NMGMA: Ten Minute Takeaway

By CARA SANDERS


The second Tuesday of each month, practice managers and healthcare industry service providers gather at KraftCPA headquarters for the monthly Nashville Medical Group Management Association (NMGMA) meeting.

During the May luncheon, Jeanne Fisher, CPFA, CFP, MBA, a retirement plan specialist with ARGI Financial Group, spoke about the Department of Labor's Fiduciary Rule, it's implementation and implications.

The Fiduciary Rule was initially created under the Obama administration and aims to level the playing field among financial professionals who work with retirement plans or provide retirement planning advice and to create a uniform industry standard. The rule raises those who work with retirement plans and products to the level of fiduciary, which means they must meet the legal and ethical standards of that designation to act in the best interest of their clients, explained Fisher.

The Department of Labor (DOL) rule came about because of a belief that conflicted advice was widespread and was causing serious harm to IRA investors and those who trusted their advisors to work in their best financial interests even though the advisors weren't legally bound to do so. "Because of the way that the industry was, it was actually harming people," Fisher said of the rationale behind the new rule.

She explained conflicted advice is when an advisor accepts back-door payments, commissions or hidden fees to direct an individual toward a specific retirement product that might not be the best one suited to that person's interests. It raises the stakes from meeting a 'suitability' standard to a 'fiduciary' one.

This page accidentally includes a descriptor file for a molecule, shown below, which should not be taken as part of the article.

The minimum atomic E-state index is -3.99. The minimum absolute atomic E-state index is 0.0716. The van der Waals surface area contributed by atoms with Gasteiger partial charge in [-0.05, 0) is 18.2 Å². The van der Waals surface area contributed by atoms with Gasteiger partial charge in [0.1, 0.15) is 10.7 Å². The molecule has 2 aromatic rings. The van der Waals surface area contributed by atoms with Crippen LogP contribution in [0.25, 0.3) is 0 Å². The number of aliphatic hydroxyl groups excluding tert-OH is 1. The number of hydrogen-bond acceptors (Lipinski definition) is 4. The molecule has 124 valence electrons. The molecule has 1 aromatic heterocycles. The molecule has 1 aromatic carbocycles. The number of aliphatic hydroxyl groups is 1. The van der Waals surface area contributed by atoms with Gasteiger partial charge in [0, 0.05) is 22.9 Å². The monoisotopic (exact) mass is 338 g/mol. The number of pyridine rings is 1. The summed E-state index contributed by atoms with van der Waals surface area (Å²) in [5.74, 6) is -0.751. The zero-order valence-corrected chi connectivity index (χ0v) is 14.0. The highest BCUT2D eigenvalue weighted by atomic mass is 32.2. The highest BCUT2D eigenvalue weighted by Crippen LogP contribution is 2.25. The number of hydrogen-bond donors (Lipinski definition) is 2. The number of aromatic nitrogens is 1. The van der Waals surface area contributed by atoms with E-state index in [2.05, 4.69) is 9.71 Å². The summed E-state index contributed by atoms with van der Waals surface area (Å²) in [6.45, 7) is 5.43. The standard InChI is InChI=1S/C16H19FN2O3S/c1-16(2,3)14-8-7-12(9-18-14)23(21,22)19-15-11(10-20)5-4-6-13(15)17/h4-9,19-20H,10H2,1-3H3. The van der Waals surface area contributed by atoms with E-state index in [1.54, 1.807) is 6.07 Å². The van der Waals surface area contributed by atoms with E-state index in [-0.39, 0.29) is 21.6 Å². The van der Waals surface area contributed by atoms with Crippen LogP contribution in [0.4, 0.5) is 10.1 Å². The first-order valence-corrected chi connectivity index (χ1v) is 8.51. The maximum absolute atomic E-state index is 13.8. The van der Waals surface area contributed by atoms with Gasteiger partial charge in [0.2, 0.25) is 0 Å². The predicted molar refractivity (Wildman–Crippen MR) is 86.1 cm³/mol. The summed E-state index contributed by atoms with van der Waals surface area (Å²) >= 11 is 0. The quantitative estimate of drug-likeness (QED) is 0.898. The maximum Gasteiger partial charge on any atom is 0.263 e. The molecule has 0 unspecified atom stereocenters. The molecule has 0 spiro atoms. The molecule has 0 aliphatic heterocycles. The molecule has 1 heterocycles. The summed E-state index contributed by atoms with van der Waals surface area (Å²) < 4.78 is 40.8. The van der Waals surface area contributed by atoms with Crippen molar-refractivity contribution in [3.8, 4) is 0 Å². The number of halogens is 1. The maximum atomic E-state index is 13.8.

The basic tenets of the new rule are that anyone providing investment recommendations must now be held to the higher standard and that fiduciaries must provide impartial advice in the client's best interests, could be held personally liable for advice rendered, and must enter into a contractual agreement with the client acknowledging their fiduciary status. Fisher said the rule comes with a heavy administrative burden.

Although originally slated to go into effect on April 10, 2017, the ruling has been delayed until June 9, 2017. However, many companies have already begun the process of overhauling their systems by investing time and money into advisor training, legal fees, disclosure documents and other steps to begin accommodating to the new, stricter regulations.

The ultimate goal of the rule is to ensure investors receive the best, most sound advice to meet their specific needs for the future.

For information on upcoming NMGMA events or to learn more about the association, go online to nmgma.com.

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